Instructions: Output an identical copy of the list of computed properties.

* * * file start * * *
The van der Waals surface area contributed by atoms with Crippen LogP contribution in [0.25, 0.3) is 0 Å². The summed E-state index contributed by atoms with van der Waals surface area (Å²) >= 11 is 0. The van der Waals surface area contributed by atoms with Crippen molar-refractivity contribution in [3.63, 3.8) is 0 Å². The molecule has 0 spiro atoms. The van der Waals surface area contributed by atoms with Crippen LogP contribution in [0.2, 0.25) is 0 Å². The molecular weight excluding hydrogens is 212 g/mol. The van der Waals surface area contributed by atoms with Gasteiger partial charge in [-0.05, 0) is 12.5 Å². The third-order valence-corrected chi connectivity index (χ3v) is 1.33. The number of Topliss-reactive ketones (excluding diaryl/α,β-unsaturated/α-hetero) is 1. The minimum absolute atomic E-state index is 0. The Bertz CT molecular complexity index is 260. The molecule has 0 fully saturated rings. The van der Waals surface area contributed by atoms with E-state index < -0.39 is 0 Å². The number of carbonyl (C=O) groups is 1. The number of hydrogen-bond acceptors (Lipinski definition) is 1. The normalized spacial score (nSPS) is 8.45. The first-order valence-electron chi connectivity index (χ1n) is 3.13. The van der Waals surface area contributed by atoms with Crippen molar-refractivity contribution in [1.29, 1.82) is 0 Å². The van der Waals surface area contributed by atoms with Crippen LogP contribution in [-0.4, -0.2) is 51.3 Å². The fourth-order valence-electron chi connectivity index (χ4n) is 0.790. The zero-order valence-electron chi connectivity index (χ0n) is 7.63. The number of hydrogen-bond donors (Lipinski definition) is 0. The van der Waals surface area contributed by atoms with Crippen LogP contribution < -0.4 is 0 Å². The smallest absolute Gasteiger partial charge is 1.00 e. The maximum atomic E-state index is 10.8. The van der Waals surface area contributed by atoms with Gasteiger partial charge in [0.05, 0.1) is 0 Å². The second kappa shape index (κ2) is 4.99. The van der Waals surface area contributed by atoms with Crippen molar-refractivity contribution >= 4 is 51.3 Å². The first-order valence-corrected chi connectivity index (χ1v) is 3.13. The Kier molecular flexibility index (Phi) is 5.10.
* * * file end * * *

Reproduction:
The van der Waals surface area contributed by atoms with Crippen LogP contribution in [0.25, 0.3) is 0 Å². The summed E-state index contributed by atoms with van der Waals surface area (Å²) >= 11 is 0. The van der Waals surface area contributed by atoms with Crippen molar-refractivity contribution in [3.63, 3.8) is 0 Å². The molecule has 0 spiro atoms. The van der Waals surface area contributed by atoms with Crippen LogP contribution in [0.2, 0.25) is 0 Å². The molecular weight excluding hydrogens is 212 g/mol. The van der Waals surface area contributed by atoms with Gasteiger partial charge in [-0.05, 0) is 12.5 Å². The third-order valence-corrected chi connectivity index (χ3v) is 1.33. The number of Topliss-reactive ketones (excluding diaryl/α,β-unsaturated/α-hetero) is 1. The minimum absolute atomic E-state index is 0. The Bertz CT molecular complexity index is 260. The molecule has 0 fully saturated rings. The van der Waals surface area contributed by atoms with E-state index < -0.39 is 0 Å². The number of carbonyl (C=O) groups is 1. The number of hydrogen-bond acceptors (Lipinski definition) is 1. The normalized spacial score (nSPS) is 8.45. The first-order valence-electron chi connectivity index (χ1n) is 3.13. The van der Waals surface area contributed by atoms with Crippen molar-refractivity contribution in [1.29, 1.82) is 0 Å². The van der Waals surface area contributed by atoms with Crippen LogP contribution in [-0.4, -0.2) is 51.3 Å². The fourth-order valence-electron chi connectivity index (χ4n) is 0.790. The zero-order valence-electron chi connectivity index (χ0n) is 7.63. The number of hydrogen-bond donors (Lipinski definition) is 0. The van der Waals surface area contributed by atoms with Crippen LogP contribution < -0.4 is 0 Å². The smallest absolute Gasteiger partial charge is 1.00 e. The maximum atomic E-state index is 10.8. The van der Waals surface area contributed by atoms with Gasteiger partial charge in [0.05, 0.1) is 0 Å². The second kappa shape index (κ2) is 4.99. The van der Waals surface area contributed by atoms with Crippen molar-refractivity contribution >= 4 is 51.3 Å². The first-order valence-corrected chi connectivity index (χ1v) is 3.13. The Kier molecular flexibility index (Phi) is 5.10.